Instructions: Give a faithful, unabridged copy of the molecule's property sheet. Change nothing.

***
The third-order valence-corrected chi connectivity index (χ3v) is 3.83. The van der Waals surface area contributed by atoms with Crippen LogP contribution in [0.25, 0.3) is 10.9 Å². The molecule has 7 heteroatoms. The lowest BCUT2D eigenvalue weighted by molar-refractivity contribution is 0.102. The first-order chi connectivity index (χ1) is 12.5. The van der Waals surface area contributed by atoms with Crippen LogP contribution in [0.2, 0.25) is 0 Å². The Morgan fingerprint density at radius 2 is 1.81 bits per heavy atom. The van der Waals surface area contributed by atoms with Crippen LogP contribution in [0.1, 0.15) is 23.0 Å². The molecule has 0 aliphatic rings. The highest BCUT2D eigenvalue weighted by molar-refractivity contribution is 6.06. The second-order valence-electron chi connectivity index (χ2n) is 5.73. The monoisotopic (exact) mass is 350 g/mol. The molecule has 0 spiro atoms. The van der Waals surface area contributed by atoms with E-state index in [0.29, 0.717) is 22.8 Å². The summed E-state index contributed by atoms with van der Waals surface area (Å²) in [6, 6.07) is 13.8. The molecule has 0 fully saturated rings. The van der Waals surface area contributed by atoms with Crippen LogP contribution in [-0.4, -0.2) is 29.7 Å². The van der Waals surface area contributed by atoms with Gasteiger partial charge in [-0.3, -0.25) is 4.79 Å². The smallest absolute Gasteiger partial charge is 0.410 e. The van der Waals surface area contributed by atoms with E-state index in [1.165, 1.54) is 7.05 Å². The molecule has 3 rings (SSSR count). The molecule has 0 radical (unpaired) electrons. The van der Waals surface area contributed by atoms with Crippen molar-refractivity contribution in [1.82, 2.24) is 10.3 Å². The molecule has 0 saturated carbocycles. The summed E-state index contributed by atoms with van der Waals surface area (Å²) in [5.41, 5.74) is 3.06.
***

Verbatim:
The third-order valence-corrected chi connectivity index (χ3v) is 3.83. The van der Waals surface area contributed by atoms with Crippen LogP contribution in [0.25, 0.3) is 10.9 Å². The molecule has 7 heteroatoms. The lowest BCUT2D eigenvalue weighted by molar-refractivity contribution is 0.102. The first-order chi connectivity index (χ1) is 12.5. The van der Waals surface area contributed by atoms with Crippen LogP contribution in [0.2, 0.25) is 0 Å². The Morgan fingerprint density at radius 2 is 1.81 bits per heavy atom. The van der Waals surface area contributed by atoms with Crippen LogP contribution in [0.1, 0.15) is 23.0 Å². The molecule has 0 aliphatic rings. The highest BCUT2D eigenvalue weighted by molar-refractivity contribution is 6.06. The second-order valence-electron chi connectivity index (χ2n) is 5.73. The monoisotopic (exact) mass is 350 g/mol. The molecule has 0 spiro atoms. The van der Waals surface area contributed by atoms with E-state index in [0.29, 0.717) is 22.8 Å². The summed E-state index contributed by atoms with van der Waals surface area (Å²) in [6, 6.07) is 13.8. The molecule has 0 fully saturated rings. The van der Waals surface area contributed by atoms with Crippen LogP contribution in [-0.4, -0.2) is 29.7 Å². The van der Waals surface area contributed by atoms with Gasteiger partial charge in [-0.3, -0.25) is 4.79 Å². The smallest absolute Gasteiger partial charge is 0.410 e. The van der Waals surface area contributed by atoms with E-state index in [1.165, 1.54) is 7.05 Å². The molecule has 3 rings (SSSR count). The molecule has 0 radical (unpaired) electrons. The van der Waals surface area contributed by atoms with Crippen molar-refractivity contribution in [1.82, 2.24) is 10.3 Å². The molecule has 0 saturated carbocycles. The summed E-state index contributed by atoms with van der Waals surface area (Å²) in [5.41, 5.74) is 3.06.